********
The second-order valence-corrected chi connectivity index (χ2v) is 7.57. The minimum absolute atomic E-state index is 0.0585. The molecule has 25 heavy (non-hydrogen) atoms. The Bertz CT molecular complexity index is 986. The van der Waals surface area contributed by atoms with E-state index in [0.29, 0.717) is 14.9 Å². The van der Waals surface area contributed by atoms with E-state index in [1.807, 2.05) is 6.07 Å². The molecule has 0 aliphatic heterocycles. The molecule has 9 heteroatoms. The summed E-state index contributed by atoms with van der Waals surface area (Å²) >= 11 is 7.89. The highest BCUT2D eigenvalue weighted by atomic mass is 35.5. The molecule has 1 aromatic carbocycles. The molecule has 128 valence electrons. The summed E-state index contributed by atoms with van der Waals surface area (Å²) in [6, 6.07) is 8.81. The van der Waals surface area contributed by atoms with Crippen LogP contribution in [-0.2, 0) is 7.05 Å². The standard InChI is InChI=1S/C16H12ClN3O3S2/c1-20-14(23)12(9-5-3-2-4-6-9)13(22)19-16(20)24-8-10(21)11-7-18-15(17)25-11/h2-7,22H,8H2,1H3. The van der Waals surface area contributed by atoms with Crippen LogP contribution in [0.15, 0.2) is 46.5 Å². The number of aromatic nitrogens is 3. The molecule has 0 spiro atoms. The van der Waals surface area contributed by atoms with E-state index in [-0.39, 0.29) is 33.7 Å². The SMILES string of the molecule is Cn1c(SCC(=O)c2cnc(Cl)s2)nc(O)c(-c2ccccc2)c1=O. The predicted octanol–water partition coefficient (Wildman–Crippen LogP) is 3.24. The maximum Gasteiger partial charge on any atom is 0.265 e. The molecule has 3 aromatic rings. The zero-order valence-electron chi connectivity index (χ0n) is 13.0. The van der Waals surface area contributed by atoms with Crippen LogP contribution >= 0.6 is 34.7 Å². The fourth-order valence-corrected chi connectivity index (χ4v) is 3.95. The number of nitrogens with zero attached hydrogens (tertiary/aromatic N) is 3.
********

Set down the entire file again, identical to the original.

The second-order valence-corrected chi connectivity index (χ2v) is 7.57. The minimum absolute atomic E-state index is 0.0585. The molecule has 25 heavy (non-hydrogen) atoms. The Bertz CT molecular complexity index is 986. The van der Waals surface area contributed by atoms with E-state index in [0.29, 0.717) is 14.9 Å². The van der Waals surface area contributed by atoms with E-state index in [1.807, 2.05) is 6.07 Å². The molecule has 0 aliphatic heterocycles. The molecule has 9 heteroatoms. The summed E-state index contributed by atoms with van der Waals surface area (Å²) >= 11 is 7.89. The highest BCUT2D eigenvalue weighted by atomic mass is 35.5. The molecule has 1 aromatic carbocycles. The molecule has 128 valence electrons. The summed E-state index contributed by atoms with van der Waals surface area (Å²) in [6, 6.07) is 8.81. The van der Waals surface area contributed by atoms with Crippen LogP contribution in [-0.2, 0) is 7.05 Å². The standard InChI is InChI=1S/C16H12ClN3O3S2/c1-20-14(23)12(9-5-3-2-4-6-9)13(22)19-16(20)24-8-10(21)11-7-18-15(17)25-11/h2-7,22H,8H2,1H3. The van der Waals surface area contributed by atoms with Crippen LogP contribution in [0.15, 0.2) is 46.5 Å². The number of aromatic nitrogens is 3. The molecule has 0 spiro atoms. The van der Waals surface area contributed by atoms with E-state index in [-0.39, 0.29) is 33.7 Å². The SMILES string of the molecule is Cn1c(SCC(=O)c2cnc(Cl)s2)nc(O)c(-c2ccccc2)c1=O. The predicted octanol–water partition coefficient (Wildman–Crippen LogP) is 3.24. The maximum Gasteiger partial charge on any atom is 0.265 e. The molecule has 3 aromatic rings. The zero-order valence-electron chi connectivity index (χ0n) is 13.0. The van der Waals surface area contributed by atoms with Crippen LogP contribution >= 0.6 is 34.7 Å². The fourth-order valence-corrected chi connectivity index (χ4v) is 3.95. The number of nitrogens with zero attached hydrogens (tertiary/aromatic N) is 3.